By Washington Post Editorial Board, Published: April 20
KIRK L. ODOM was incarcerated for 20 years and Donald E. Gates for nearly 30 for crimes they
did not commit. Santae A. Tribble spent 28 years behind bars, even though
DNA evidence now shows he almost undoubtedly was not the culprit.
All of the men were erroneously convicted in the District, in part, on the
basis of forensic evidence analyzed by the FBI. Problems within the FBI lab,
particularly with hair-sample analysis, were well known to the agency and the
Justice Department; a task force spent some nine years reviewing cases after a
whistleblower revealed possible shortcomings.
In a series of articles, The Post’s Spencer S. Hsu and a team of reporters
documented how the Justice Department failed to notify lawyers representing
prisoners whose fate hinged on the FBI analysis. Some prisoners spent years
behind bars before becoming aware of the lab issues.
The problem continues to this day. The full results of the Justice Department
task force’s investigation have not been made public. Even when the task force
discovered flaws in a case, the information was turned over only to prosecutors,
who were then left to decide whether the results needed to be brought to the
attention of defense lawyers. In addition, the task force reviewed only cases
involving one FBI analyst whose work was called into question; The Post
identified cases where other analysts’ work resulted in convictions of innocent
The FBI argues that hair-sample analysis — in which samples from a suspect
are analyzed microscopically and compared with samples found on a victim or
crime scene — is a vital and legitimate tool. Advances in DNA testing, which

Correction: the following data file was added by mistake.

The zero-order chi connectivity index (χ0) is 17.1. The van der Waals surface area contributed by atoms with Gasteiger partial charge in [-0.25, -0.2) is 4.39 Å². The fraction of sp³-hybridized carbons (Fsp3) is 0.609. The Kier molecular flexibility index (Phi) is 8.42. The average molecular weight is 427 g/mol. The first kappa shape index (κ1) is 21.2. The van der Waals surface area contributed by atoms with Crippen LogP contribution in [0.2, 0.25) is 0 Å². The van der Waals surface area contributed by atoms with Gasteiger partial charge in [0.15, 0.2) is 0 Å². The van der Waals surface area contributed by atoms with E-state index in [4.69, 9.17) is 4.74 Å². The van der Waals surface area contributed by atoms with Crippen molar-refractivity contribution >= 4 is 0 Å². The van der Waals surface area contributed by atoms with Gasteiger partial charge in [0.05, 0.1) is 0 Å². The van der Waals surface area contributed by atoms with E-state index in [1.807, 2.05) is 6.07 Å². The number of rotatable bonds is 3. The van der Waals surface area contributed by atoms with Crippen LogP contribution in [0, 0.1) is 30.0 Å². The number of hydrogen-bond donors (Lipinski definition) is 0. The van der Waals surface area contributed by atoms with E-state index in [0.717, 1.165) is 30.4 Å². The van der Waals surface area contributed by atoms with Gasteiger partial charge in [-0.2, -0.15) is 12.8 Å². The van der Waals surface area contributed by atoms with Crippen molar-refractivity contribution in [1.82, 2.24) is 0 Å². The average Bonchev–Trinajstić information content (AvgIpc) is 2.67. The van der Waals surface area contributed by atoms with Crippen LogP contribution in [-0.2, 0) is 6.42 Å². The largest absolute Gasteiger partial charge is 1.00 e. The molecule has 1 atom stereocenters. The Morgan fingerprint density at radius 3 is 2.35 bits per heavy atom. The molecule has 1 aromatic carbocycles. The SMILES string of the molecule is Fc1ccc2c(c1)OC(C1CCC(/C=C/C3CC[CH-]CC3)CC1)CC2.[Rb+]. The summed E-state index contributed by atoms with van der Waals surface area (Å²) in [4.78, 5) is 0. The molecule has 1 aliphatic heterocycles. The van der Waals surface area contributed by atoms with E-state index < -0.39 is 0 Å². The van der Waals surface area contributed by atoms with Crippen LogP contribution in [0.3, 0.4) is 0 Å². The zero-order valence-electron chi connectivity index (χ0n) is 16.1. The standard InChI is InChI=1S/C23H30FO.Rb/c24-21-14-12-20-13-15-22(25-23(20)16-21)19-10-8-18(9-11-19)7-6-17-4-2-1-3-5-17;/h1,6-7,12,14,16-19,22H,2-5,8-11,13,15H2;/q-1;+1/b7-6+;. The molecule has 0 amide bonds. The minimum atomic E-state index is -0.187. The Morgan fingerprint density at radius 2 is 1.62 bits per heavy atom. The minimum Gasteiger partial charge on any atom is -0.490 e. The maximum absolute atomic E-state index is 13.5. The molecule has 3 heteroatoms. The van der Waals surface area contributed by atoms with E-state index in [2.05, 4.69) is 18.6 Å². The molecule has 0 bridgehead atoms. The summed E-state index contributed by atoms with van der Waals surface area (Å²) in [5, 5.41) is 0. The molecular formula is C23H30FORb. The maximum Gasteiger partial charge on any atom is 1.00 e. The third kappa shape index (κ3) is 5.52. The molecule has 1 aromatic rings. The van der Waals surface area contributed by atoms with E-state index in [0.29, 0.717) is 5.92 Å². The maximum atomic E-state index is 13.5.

allows for genetic analysis of evidence, “should not be perceived as diminishing
the value of prior practices and testimonies,” according to an FBI statement.
Administration law enforcement officials say that all hair samples collected
after 1996 have been subjected to DNA testing, when possible; they point out
that such testing is sometimes off limits because of the size or condition of
the sample. “In cases where microscopic hair exams conducted by the FBI resulted
in a conviction, the FBI is evaluating whether additional review is warranted,”
the statement said.
This does not go far enough. The agency should not be considering “whether
additional review is warranted” but how such a review should be conducted;
members of the defense bar should be part of these discussions. Any review
should, as a start, include DNA testing of hair samples in all cases that ended
in conviction — regardless of which analyst performed the work — for which the
defendant is still imprisoned or on parole. The Justice Department should make
its task force results public; if such broad disclosure presents privacy or
security problems, the department should at least make all FBI forensic analysis
and task force material available to defense lawyers.
The failings documented by The Post point to the need for better scientific
standards in forensic testing and a more open process for the disclosure of
evidence and information in criminal proceedings. Sen. Jay Rockefeller (D-W.Va.)
is weighing legislation to expand the role of the National Science Foundation
and the National Institute of Standards and Technology to set such standards.
Congress also should change the law regarding discovery. Prosecutors should
not be deciding which pieces of evidence seem exculpatory and must be turned
over to the defense. They should be required to open their files to defense
lawyers, with exceptions for witness protection or national security.